“Berlin Boxing Club” by Robert Sharenow June 6, 2012

Filed under: Fiction,Historical Fiction,Multi-Cultural,Young Adult — hilariouslibrarian @ 8:36 am
Tags: , , , ,
Berlin Boxing Club cover

Images courtesy of GoodReads.com

The Facts

399 pages; published April 2011

The Basics

As Nazi-led anti-Semitism grinds ever deeper into Berlin society in the late 1930s, Karl Stern’s family is slowly stripped of everything they hold dear. Although they are non-religious, they are targeted for bullying, loss of business, and eventually the loss of their home. Through his father’s friendship with German hero and boxer Max Schmeling, Karl finds himself training as boxer and gains new strength.

Booktalk

Coming from a non-practicing family, Karl Stern has never thought of himself as Jewish. But in Berlin in the late 1930s, he suddenly finds that a group of school bullies is all to aware of his Judiac heritage – and hates him for it. The beating he takes that day leads to a chance to train with the great German boxer Max Schmeling. Karl has never considered boxing before, but in the end, finds the strength he will need to face increasing Nazi oppression inside the walls of the Berlin Boxing Club.

Random Thoughts

This book is exciting and fast-moving. I got so involved that I read it in one day. Given it’s focus on the lead up to the Holocaust rather than the Holocaust itself, it is a slice of history that is less known and quite fascinating.

Awards/Honors

Sydney Taylor Book Award for Teen Readers (2012)

 

“Page by Paige” by Laura Lee Gulledge May 21, 2012

Page by Paige cover

Images courtesy of GoodReads.com

The Facts

192 pages; published May 2011

The Basics

Paige Turner has just moved from Virginia to New York. A bit lost and lonely, she pours her feelings and innermost thoughts into a new sketchbook, and ends up creating a record of her discovery of friendship, first love, and a new confidence in herself.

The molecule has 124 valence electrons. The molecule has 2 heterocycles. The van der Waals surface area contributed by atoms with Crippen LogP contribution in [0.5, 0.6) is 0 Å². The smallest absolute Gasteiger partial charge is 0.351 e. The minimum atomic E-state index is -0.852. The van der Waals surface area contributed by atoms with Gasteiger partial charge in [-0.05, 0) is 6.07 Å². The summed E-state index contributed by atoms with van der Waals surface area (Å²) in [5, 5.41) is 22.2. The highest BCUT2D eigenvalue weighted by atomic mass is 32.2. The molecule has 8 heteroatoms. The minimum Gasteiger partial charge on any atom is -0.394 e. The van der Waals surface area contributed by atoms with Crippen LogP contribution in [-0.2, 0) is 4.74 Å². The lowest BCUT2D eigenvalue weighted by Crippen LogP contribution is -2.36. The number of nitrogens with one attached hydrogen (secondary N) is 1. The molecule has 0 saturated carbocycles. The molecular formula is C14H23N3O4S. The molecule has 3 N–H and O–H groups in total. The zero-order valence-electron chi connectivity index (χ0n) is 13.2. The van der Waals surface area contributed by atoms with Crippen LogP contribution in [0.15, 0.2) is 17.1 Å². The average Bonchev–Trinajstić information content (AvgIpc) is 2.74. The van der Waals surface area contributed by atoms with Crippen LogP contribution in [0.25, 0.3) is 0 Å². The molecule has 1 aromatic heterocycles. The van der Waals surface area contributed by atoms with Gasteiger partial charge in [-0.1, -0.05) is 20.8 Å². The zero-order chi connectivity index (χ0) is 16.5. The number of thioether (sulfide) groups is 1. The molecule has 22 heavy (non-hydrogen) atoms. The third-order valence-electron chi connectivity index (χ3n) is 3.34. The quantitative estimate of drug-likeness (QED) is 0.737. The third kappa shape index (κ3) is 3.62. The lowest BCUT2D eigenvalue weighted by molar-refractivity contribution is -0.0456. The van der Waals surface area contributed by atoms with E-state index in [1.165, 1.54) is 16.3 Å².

Booktalk

Paige Turner (hey – her parents are writers) spends a lot of time in her own head. It’s not easy for her to speak up or say what she really means or make new friends. After a move from Virginia to New York City, she’s pretty lost until she decides to take some advice left behind by her grandmother. Rule #1 is – “No more excuses! Buy a sketchbook and draw a few pages each week.” It’s not easy at first, but she draws – she draws how it feels to be surrounded by two-dimensional people in a new city, how the inside of her head is different that what people see, and how sometimes her head gets cluttered with thoughts and she feels like she needs to shake them out like a salt shaker. As she follows the other rules … “Draw what you know” … “Listen to what’s going on in your head” … “Let yourself fail” … “Figure out what scares you and do it” … she connects with new friends, finds love, and releases a bold, creative, playful side of herself for everyone to enjoy.

Random Thoughts

The drawings are absolutely striking and express so much emotion. The experience is really lovely. Here are some examples in the YouTube book trailer:

Awards/Honors

Cybils Award Nominee for Graphic Novels (Young Adult) (2011); ALA Teens’ Top Ten Nominee (2012); YALSA Great Graphic Novels for Teens (2012); Texas Maverick Graphic Novel Reading List for Grades 6-12 (2012); Will Eisner Comic Industry Award Nominee for Best Lettering (2012)